Proton Pump inhibitors reduce symptoms but do not affect the muscle contractions, loss of range of motion, and chronic subluxation patterns associated with compromised digestion.
Invariably, since the digestive organs receive sympathetic innervation from the mid-thoracic area, these patients will exhibit a loss of the normal thoracic kyphosis. It is important to remember that this is not an osseous problem, but rather is caused by muscle contraction.
Very often this is the underlying cause of chronic headache complaints and non-traumatic shoulder complaints.

Fibrates Used with Statin Drugs
Fibrates are used in combination with statins for a range of metabolic disorders, including high cholesterol and high lipid levels in the blood. Although less effective in lowering LDL, fibrates increase HDL levels and decrease triglyceride levels. They also seem to improve insulin resistance and other features of the metabolic syndrome, in particular hypertension and diabetes mellitus type 2.
Fibrates are able to penetrate cell membranes and block fatty acid receptors within the cell. They stimulate a class of intracellular receptors that modulate carbohydrate and fat metabolism. Fibrates are agonists, that is they replace fatty acids as well as prostaglandins and leukotrienes at the receptor sites within the cells of muscle, liver, and other tissues. Of course, there are side effects to all this:
The most obvious is myopathy—muscle pain with CPK elevations.
T5 to T9—most fibrates can cause mild stomach upset and, since they increase the cholesterol content of bile, they increase the risk for gallstones.
T10 to T11—in combination with statin drugs, fibrates cause an increased risk of rhabdomyolysis (idiosyncratic destruction of muscle tissue) leading to renal failure.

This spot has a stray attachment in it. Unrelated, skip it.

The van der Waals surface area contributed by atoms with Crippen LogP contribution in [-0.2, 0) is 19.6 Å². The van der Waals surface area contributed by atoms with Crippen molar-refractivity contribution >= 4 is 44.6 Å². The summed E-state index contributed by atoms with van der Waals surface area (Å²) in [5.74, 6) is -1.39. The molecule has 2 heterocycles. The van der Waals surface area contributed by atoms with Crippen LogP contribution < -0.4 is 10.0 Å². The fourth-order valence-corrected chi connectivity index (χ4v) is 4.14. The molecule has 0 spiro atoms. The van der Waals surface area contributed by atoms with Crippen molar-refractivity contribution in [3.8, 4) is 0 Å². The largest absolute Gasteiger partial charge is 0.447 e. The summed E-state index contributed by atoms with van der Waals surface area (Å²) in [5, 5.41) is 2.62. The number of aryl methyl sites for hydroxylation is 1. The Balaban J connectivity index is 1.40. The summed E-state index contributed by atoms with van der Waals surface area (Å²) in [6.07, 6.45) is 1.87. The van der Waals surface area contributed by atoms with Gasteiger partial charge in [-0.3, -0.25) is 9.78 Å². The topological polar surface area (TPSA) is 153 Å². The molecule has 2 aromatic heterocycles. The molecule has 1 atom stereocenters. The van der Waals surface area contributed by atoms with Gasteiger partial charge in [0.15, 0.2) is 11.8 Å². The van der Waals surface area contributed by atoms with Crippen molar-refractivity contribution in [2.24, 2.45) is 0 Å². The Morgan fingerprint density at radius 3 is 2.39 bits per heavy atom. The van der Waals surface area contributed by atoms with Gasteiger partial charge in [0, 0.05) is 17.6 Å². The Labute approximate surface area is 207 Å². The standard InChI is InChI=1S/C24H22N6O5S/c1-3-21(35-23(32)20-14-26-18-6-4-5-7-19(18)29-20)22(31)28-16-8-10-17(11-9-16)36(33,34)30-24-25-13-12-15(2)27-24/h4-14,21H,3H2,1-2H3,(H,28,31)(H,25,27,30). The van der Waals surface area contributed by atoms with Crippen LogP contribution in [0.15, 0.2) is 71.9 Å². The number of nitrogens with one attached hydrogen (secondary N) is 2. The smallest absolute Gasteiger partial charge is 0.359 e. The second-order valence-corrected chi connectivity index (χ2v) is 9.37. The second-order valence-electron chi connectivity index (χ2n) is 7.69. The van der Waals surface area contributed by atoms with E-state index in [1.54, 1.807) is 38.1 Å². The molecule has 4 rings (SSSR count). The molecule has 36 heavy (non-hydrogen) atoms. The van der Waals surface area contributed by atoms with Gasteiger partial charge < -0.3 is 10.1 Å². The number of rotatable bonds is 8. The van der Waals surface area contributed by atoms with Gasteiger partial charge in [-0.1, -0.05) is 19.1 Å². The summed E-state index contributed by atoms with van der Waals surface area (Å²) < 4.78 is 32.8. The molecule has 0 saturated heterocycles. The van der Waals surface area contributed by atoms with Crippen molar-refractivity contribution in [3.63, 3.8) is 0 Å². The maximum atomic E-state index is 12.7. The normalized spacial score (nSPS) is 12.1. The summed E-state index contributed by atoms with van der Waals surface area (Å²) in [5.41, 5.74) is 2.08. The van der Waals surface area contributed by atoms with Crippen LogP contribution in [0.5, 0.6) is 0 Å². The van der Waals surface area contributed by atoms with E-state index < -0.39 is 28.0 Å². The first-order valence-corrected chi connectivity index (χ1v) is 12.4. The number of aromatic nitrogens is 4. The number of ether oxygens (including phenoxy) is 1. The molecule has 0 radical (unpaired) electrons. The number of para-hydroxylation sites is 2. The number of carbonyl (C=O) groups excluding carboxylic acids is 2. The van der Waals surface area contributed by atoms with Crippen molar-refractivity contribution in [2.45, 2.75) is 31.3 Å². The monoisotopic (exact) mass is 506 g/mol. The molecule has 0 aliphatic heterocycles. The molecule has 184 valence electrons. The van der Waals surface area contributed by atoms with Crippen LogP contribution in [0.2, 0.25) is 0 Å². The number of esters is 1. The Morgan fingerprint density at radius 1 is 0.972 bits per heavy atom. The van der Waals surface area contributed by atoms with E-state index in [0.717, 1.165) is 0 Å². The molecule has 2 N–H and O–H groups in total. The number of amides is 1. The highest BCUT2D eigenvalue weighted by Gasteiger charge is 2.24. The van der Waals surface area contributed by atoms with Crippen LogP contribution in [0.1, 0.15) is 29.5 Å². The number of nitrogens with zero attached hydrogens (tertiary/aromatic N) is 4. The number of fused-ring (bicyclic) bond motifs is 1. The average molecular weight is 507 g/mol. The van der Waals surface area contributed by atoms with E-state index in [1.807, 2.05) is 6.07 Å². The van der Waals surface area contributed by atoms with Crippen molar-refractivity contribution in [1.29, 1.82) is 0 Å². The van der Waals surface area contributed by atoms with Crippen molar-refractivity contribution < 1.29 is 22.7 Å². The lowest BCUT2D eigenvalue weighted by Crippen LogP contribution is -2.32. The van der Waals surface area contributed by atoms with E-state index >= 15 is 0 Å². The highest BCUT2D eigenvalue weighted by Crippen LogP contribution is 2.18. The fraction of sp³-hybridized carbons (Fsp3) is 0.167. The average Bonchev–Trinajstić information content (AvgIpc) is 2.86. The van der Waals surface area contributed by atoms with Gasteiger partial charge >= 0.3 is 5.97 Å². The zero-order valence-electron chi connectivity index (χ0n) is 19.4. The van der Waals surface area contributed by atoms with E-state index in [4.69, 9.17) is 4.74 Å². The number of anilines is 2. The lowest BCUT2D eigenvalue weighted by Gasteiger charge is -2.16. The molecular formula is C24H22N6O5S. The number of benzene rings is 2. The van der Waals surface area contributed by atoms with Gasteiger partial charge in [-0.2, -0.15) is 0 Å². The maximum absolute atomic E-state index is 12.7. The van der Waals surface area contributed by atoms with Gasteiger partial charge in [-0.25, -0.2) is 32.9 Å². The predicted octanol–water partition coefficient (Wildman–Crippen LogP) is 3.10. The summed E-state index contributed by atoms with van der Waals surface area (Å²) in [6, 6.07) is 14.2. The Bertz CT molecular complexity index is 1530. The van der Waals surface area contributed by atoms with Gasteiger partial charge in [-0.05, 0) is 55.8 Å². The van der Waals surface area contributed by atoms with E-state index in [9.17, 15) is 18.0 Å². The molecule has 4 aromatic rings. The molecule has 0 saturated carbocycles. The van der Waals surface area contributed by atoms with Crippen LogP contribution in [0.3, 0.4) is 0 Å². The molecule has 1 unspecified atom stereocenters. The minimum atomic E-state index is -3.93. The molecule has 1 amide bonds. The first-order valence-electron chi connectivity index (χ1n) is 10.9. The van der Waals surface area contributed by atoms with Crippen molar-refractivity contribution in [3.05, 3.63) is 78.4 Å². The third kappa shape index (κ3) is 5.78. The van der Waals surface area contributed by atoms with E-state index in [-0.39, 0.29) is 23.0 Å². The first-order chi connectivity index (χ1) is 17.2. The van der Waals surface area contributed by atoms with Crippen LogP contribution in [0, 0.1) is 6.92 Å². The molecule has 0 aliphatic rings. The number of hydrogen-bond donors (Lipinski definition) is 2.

Dopamine Agonists for Restless Legs
There are no laboratory tests to diagnose RLS and no physical examination findings are indicated for determining the presence or cause of RLS. Recommendations for the drug are based solely on symptoms. Since movement relieves the symptoms,  it is commonly reported that the symptoms only occur or are worse at night.
Orally administered dopamine agonists are being widely advertised for symptomatic relief of RLS. In pharmacology, an agonist is a substance that binds to a specific receptor and triggers a response in the cell. It mimics the action of a neurotransmitter or hormone that normally binds at that site. Since agonists are useful in replacing the neuron-transmitter dopamine, these drugs are also used in the treatment of Parkinson's disease. Of course the patho-physiology of both Parkinson’s and RLS is unknown.
Studies have shown that these drugs have helped some people control or improve their symptoms. Although they may seem to help at first, later these medicines may make symptoms worse by a process called augmentation.
The most common side effects in clinical trials for RLS were nausea, headache, and tiredness. Studies indicated the drug has little or no effect on blood pressure or pulse rate when lying down. But, upon standing, they produce a drop in blood pressure, both the systolic and diastolic. These changes are accompanied by lightheadedness upon arising, general fatigue, inability to tolerate stress, and a slow, weak pulse rate. Based on the above, it is reasonable to assume you will again find loss of normal thoracic kyphosis in these patients due to muscle contraction.
Increased urinary potassium losses also become significant when dopamine agonists are used for symptoms of RLS. Symptoms of potassium deficiency include stiff, sore joints, constipation, inability to think clearly, and cardiac arrhythmias.
In my practice, I used nutrition to maintain health and give support to those patients taking medications.  Food enzymes are the key to improving digestion and nourishing the body when signs of inflammation appear.  The loss of normal thoracic kyphosis is an easily recognizable sign warning you when a patient requires food enzyme supplementation.
Again, your patients should be informed that prescription drugs are used for the treatment of disease and they do not restore normal function, nor can they maintain health.

 

Dr. Howard Loomis can be reached by mail at 6421 Enterprise Lane, Madison, WI 53719 or by phone at 1-800-662-2630.  
Visit his website at: www.loomisenzymes.com.